Attention deficit hyperactivity disorder (ADHD) was first described more than 100 years ago. Characterized by excessively inattentive, hyperactive, or impulsive behaviors, ADHD affects an estimated 5 to 8 percent of school-age children. Studies show that as many as 60 percent of these children will continue to experience ADHD symptoms as adults. Children with ADHD are more likely to have problems in school, graduating from high school, maintaining a job, abusing drugs, or having healthy relationships.
Symptoms of ADHD appear by middle childhood, last for six months or longer, and impair normal functioning to a significant degree in the following settings: for children — at school, among friends, and at home; for adults — at work and at home. Currently, no objective diagnostic test for ADHD exists. Diagnosis requires a comprehensive evaluation, including a clinical interview, parent and teacher ratings for children, and self and other ratings for adults. Learning disorder and psychological testing may also be used to clarify if other disorders are present along with the ADHD or if other conditions that look like ADHD may be responsible for the behaviors in question. Thorough evaluation is required because problems with attention can be triggered by many other conditions; in particular, adults may have attention issues along with other disorders such as depression.
Twin and family studies show that ADHD has a strong genetic influence, and genes encoding components of dopamine and norepinephrine transmission have been implicated. Increasingly, studies are finding correlations between ADHD and differences in brain function. Altered activity is often observed in circuits connecting the cortex, the striatum, and the cerebellum, particularly in the right hemisphere. Recent studies show a delay in cortical development in some children with ADHD, although most individuals with ADHD do not outgrow the disorder as they mature. Rather, their symptoms often change as they grow older, with less hyperactivity as adults. Problems with attention tend to continue into adulthood.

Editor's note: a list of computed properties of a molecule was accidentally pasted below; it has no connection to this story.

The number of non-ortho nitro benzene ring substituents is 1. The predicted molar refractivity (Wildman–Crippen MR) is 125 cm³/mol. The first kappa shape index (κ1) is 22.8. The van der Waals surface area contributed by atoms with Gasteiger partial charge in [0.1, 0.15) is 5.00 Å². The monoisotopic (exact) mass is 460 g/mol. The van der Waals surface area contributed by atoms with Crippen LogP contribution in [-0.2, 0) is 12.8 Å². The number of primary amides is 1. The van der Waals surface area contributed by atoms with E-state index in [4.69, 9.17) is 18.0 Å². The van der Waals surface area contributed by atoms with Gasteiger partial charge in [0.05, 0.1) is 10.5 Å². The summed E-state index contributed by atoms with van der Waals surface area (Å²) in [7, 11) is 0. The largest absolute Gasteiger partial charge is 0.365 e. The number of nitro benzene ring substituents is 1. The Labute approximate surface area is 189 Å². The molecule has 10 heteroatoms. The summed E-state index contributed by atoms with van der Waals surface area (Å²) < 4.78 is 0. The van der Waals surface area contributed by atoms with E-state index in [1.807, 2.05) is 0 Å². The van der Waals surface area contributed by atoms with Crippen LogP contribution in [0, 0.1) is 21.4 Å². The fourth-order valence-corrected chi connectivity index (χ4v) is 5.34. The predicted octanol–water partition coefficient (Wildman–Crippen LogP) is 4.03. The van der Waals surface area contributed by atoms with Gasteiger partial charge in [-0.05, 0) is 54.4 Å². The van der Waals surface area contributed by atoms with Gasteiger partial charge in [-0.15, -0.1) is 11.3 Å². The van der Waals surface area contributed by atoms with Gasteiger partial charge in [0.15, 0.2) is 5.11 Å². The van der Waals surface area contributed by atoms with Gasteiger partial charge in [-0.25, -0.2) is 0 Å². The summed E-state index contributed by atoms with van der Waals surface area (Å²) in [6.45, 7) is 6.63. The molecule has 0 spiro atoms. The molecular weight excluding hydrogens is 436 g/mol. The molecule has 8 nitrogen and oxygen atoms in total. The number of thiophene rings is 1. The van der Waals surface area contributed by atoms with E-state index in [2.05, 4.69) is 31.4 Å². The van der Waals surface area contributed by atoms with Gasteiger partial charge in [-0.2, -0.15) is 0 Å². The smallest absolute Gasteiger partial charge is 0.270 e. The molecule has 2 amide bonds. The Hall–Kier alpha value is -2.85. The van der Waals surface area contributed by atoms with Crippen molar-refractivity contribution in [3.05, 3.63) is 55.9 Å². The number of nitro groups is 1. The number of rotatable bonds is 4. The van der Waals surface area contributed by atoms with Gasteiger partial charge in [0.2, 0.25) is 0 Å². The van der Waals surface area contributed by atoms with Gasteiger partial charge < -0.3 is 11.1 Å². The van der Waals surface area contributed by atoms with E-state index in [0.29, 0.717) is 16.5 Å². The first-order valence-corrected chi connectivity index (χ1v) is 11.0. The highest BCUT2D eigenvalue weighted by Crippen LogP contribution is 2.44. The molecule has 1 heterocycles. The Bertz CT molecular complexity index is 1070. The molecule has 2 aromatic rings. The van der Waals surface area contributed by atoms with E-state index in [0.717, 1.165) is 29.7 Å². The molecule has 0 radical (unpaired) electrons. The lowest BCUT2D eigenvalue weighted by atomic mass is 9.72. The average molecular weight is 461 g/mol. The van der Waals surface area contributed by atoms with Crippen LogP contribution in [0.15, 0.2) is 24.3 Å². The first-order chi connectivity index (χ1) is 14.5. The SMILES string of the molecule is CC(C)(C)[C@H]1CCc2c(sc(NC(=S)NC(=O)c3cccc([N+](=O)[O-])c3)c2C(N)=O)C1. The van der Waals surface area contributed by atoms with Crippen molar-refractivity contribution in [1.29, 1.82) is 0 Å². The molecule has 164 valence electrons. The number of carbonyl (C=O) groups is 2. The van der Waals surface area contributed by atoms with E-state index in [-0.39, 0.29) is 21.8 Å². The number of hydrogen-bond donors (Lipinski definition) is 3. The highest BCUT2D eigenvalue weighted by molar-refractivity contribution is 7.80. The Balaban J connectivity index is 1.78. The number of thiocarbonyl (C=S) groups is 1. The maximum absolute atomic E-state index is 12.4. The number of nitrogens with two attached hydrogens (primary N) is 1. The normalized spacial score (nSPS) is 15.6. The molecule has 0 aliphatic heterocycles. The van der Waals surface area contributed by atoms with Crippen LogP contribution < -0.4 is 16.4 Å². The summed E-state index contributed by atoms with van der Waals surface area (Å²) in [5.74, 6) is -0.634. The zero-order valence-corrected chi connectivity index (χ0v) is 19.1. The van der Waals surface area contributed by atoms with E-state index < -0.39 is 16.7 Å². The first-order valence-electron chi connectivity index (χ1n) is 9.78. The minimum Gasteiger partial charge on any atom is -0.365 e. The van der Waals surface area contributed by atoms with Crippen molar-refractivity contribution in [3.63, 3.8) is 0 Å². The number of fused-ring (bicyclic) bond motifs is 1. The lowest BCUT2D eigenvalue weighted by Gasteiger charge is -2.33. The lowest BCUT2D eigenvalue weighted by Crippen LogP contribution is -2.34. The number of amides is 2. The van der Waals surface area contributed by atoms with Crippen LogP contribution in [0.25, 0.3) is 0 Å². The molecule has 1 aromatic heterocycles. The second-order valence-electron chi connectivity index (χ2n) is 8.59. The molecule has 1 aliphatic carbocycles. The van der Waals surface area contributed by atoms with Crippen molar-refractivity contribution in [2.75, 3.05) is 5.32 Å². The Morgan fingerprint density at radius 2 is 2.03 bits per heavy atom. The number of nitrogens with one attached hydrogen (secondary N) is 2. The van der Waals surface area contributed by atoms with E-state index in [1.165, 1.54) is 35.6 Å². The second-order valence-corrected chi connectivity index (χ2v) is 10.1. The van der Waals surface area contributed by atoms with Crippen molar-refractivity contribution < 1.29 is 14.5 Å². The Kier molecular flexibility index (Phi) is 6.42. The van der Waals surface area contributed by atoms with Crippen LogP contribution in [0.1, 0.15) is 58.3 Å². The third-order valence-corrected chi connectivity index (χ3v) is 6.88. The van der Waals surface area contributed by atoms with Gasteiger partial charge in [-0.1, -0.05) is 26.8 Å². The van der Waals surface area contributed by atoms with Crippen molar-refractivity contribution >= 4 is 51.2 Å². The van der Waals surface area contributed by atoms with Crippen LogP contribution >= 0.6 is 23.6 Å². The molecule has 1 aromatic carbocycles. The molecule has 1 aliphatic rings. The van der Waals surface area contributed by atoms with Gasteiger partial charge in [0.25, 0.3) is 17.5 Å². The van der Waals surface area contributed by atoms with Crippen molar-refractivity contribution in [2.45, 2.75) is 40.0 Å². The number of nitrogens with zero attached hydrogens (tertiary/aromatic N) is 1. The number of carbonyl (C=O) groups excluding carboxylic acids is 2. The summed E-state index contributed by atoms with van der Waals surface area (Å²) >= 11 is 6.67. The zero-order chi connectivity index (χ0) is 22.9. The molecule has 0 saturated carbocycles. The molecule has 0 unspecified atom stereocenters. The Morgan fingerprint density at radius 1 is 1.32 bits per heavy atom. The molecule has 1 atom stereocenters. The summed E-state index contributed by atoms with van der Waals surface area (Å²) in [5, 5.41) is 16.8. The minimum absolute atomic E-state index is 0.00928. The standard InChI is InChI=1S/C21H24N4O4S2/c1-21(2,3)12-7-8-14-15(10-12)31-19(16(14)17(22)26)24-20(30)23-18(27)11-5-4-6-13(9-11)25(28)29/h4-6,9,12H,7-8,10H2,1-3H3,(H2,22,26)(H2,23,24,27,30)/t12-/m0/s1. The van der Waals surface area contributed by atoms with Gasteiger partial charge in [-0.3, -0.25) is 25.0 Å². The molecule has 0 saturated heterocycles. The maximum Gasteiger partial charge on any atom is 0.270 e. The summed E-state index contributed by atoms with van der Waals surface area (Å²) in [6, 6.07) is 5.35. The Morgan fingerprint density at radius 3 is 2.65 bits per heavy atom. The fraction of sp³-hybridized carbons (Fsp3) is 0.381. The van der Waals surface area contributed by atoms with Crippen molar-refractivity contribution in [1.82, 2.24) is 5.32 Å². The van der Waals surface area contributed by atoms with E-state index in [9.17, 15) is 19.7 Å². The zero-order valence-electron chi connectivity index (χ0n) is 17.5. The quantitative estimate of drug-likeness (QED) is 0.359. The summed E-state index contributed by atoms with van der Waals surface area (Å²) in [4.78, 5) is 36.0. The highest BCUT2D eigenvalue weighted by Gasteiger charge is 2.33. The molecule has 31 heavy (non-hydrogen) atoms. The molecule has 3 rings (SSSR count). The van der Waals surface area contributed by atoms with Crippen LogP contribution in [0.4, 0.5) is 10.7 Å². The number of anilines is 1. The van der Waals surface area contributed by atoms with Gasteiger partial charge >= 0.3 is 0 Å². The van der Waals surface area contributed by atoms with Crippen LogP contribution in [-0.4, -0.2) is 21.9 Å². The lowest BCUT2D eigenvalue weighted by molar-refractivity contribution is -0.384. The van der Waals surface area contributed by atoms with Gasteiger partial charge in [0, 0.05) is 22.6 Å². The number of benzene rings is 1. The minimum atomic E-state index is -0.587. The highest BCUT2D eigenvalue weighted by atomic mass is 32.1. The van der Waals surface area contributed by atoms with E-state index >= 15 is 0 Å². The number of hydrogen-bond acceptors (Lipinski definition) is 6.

Recent imaging studies have shown reduced catecholamine transmission in at least some patients with this disorder. Because prefrontal circuits require an optimal level of catecholamine stimulation, reduced catecholamine transmission could lead to weakened prefrontal cortical regulation of attention and behavior and symptoms of ADHD.
ADHD is commonly treated with parent education, school-based interventions, and medications such as stimulants (e.g., methylphenidate) and newer, nonstimulant drugs. Adults benefit from the same medications as children and may find some behavioral therapies helpful. The medications all act by enhancing catecholamine transmission.
There is no cure for ADHD at this time. Treatment effectiveness should be re-evaluated in each person on a regular basis to determine if the current treatment continues to be optimal.